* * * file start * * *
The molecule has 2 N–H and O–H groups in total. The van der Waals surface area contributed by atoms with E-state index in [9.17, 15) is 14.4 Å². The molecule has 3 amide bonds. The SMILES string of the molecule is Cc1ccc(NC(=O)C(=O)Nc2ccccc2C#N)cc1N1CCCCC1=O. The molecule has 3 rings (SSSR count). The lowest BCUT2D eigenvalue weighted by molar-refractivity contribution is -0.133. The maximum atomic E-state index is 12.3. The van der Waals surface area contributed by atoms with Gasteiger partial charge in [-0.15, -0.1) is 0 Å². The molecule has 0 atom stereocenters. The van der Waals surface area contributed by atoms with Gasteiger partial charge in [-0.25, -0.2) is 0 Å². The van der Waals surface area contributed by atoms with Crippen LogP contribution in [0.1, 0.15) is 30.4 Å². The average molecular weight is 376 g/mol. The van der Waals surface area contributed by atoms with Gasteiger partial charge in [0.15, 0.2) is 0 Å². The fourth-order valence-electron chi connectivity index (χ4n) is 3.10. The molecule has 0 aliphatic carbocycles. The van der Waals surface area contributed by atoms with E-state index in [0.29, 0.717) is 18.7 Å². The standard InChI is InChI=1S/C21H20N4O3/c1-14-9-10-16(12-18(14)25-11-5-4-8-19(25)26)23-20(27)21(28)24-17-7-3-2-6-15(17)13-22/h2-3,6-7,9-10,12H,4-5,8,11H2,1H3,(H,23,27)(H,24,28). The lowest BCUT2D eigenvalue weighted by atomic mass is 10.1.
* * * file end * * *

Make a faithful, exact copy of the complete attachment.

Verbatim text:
The molecule has 2 N–H and O–H groups in total. The van der Waals surface area contributed by atoms with E-state index in [9.17, 15) is 14.4 Å². The molecule has 3 amide bonds. The SMILES string of the molecule is Cc1ccc(NC(=O)C(=O)Nc2ccccc2C#N)cc1N1CCCCC1=O. The molecule has 3 rings (SSSR count). The lowest BCUT2D eigenvalue weighted by molar-refractivity contribution is -0.133. The maximum atomic E-state index is 12.3. The van der Waals surface area contributed by atoms with Gasteiger partial charge in [-0.15, -0.1) is 0 Å². The molecule has 0 atom stereocenters. The van der Waals surface area contributed by atoms with Gasteiger partial charge in [-0.25, -0.2) is 0 Å². The van der Waals surface area contributed by atoms with Crippen LogP contribution in [0.1, 0.15) is 30.4 Å². The average molecular weight is 376 g/mol. The van der Waals surface area contributed by atoms with Gasteiger partial charge in [0.15, 0.2) is 0 Å². The fourth-order valence-electron chi connectivity index (χ4n) is 3.10. The molecule has 0 aliphatic carbocycles. The van der Waals surface area contributed by atoms with E-state index in [0.29, 0.717) is 18.7 Å². The standard InChI is InChI=1S/C21H20N4O3/c1-14-9-10-16(12-18(14)25-11-5-4-8-19(25)26)23-20(27)21(28)24-17-7-3-2-6-15(17)13-22/h2-3,6-7,9-10,12H,4-5,8,11H2,1H3,(H,23,27)(H,24,28). The lowest BCUT2D eigenvalue weighted by atomic mass is 10.1.